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Parking Citations Remain Flat After Booting Law Changed; PARC Contemplates Tougher Rules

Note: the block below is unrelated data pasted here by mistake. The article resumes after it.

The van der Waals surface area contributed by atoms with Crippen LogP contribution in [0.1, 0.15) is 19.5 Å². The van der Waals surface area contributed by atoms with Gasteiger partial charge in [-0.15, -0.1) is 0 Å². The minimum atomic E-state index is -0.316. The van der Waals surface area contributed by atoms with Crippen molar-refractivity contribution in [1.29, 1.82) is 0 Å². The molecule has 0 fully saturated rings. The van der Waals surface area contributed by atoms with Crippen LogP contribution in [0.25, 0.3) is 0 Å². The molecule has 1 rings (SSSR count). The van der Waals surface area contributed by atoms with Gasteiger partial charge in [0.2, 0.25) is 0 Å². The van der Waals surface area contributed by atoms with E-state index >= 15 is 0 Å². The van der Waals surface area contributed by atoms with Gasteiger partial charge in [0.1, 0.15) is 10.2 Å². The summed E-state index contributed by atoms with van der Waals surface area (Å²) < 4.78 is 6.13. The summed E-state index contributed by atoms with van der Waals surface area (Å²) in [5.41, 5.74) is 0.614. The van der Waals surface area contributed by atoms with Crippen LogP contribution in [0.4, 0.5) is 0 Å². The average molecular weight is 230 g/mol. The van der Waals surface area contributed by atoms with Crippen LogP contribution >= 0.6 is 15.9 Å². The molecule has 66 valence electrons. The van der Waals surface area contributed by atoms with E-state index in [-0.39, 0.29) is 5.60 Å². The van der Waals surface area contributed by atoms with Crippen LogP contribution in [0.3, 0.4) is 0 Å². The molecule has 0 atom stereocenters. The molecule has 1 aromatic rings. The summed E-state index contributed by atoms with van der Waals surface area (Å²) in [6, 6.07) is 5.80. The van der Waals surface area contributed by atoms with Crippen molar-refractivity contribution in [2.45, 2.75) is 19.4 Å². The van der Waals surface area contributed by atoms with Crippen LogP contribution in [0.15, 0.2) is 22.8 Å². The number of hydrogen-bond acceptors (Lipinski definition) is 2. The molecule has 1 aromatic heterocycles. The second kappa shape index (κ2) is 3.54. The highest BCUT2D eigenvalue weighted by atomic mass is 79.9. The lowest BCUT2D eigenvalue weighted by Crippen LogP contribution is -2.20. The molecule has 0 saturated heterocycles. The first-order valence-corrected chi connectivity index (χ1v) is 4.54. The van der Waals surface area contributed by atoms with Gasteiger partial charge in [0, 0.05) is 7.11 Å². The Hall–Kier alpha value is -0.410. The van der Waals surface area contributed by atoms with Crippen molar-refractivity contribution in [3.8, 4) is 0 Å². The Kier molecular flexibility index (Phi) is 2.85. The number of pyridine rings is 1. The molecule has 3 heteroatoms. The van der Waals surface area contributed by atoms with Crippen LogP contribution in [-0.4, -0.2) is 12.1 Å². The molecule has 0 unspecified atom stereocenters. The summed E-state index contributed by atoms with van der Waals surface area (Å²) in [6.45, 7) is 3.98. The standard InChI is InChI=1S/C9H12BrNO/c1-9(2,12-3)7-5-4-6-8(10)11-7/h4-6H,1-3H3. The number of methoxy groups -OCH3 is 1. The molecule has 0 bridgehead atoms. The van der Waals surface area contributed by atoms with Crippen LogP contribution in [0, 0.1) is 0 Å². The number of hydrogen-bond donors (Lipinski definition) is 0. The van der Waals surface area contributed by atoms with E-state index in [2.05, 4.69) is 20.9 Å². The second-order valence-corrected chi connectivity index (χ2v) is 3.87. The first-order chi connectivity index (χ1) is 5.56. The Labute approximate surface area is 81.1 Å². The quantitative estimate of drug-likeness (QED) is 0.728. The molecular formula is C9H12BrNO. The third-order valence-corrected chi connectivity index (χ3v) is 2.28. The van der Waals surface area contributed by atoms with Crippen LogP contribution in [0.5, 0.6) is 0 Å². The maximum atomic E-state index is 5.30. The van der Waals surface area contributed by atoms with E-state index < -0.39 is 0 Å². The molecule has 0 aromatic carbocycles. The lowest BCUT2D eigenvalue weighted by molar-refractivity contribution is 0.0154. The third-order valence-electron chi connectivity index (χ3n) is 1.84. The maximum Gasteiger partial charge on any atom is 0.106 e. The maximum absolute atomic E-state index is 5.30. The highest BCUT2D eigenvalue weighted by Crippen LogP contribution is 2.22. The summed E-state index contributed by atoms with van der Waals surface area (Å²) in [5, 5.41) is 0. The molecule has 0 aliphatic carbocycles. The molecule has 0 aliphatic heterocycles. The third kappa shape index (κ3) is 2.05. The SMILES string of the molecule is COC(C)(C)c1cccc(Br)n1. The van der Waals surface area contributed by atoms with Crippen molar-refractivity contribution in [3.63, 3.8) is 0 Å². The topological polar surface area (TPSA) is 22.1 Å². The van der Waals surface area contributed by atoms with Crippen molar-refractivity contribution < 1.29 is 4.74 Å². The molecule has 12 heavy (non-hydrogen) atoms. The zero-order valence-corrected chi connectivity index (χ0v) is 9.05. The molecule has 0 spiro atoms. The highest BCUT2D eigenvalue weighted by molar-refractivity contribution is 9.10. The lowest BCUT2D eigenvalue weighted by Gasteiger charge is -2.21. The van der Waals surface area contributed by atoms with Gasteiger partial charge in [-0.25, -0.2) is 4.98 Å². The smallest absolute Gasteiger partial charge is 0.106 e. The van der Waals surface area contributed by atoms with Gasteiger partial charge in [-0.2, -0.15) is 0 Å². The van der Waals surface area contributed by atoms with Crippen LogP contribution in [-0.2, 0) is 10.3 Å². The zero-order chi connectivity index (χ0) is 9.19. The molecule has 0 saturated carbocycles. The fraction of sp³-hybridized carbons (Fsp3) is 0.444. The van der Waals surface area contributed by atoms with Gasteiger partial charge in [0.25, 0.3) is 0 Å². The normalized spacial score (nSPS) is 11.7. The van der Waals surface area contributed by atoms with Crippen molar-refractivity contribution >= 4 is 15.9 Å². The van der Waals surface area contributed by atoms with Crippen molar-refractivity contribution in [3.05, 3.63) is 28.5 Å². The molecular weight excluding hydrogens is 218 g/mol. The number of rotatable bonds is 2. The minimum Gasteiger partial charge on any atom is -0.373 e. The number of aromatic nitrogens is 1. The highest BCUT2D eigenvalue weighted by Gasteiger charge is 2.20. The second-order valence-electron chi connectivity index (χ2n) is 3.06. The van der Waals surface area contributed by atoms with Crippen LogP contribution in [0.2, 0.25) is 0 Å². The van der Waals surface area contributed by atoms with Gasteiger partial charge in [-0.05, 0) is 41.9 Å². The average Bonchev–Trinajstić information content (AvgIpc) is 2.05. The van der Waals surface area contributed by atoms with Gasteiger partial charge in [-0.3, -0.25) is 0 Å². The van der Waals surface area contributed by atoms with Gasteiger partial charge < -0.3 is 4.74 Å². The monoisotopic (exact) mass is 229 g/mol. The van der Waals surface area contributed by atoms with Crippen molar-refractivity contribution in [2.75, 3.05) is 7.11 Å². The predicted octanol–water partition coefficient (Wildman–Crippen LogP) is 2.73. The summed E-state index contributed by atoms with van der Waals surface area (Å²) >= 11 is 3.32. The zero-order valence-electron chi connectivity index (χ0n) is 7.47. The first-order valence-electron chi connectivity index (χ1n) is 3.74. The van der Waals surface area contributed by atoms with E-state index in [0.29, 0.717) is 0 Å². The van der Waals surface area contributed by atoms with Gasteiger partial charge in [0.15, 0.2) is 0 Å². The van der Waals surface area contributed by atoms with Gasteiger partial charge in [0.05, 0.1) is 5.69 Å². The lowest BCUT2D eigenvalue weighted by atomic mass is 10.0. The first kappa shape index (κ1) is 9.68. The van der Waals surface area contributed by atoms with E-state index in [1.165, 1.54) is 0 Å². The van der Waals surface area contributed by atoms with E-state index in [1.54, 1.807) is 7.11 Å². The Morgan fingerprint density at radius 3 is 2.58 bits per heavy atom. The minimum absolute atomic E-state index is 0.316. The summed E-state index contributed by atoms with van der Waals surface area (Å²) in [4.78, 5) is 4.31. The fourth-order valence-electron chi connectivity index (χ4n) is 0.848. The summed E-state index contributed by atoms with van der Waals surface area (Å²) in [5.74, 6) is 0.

New rules governing the use of immobilizing boots on the cars of parking violators in Louisville have not led to the increase in fee collection that city officials had hoped.Since May, a change in city lawhas allowed parking attendants to scan every vehicle parked at a metered space and place an immobilizing boot on any cars with three or more unpaid fines. The parking authority had hoped scofflaws would pay up before using meters again, but Assistant Director Tiffany Smith says the increase in fines paid was modest.“I don't know if disappointed is the right word. We were obviously encouraged when we thought people would come in to avoid the boot," she says. "It's not our ultimate goal to inconvenience someone, our ultimate goal is for people to pay money that is due to Metro as a result of them violating parking rules.”The authority collected 40,000 more dollars and issued more citations in May, June and July of 2011 than it did in the same months this year, after the new parking rules took effect.Many more boots have been used since May, though, and all fines must be paid before the boot is removed. Smith says the law change has been successful in catching scofflaws who continue to park on the street. But not all drivers who got violations for parking on the street are still doing so. Smith says some drivers have moved to private lots, where PARC cannot boot cars. To further crack down on unpaid fines, Smith says the authority is now contemplating pushing for a change to state law to require drivers to pay unpaid parking fees before they can renew their license tags.“When you're ready to renew your tags, you will not be able to renew until you pay in full any outstanding citations. That's a mandate," she says. "You must do that to be allowed to drive on our city streets. That would obviously increase the collection rate."

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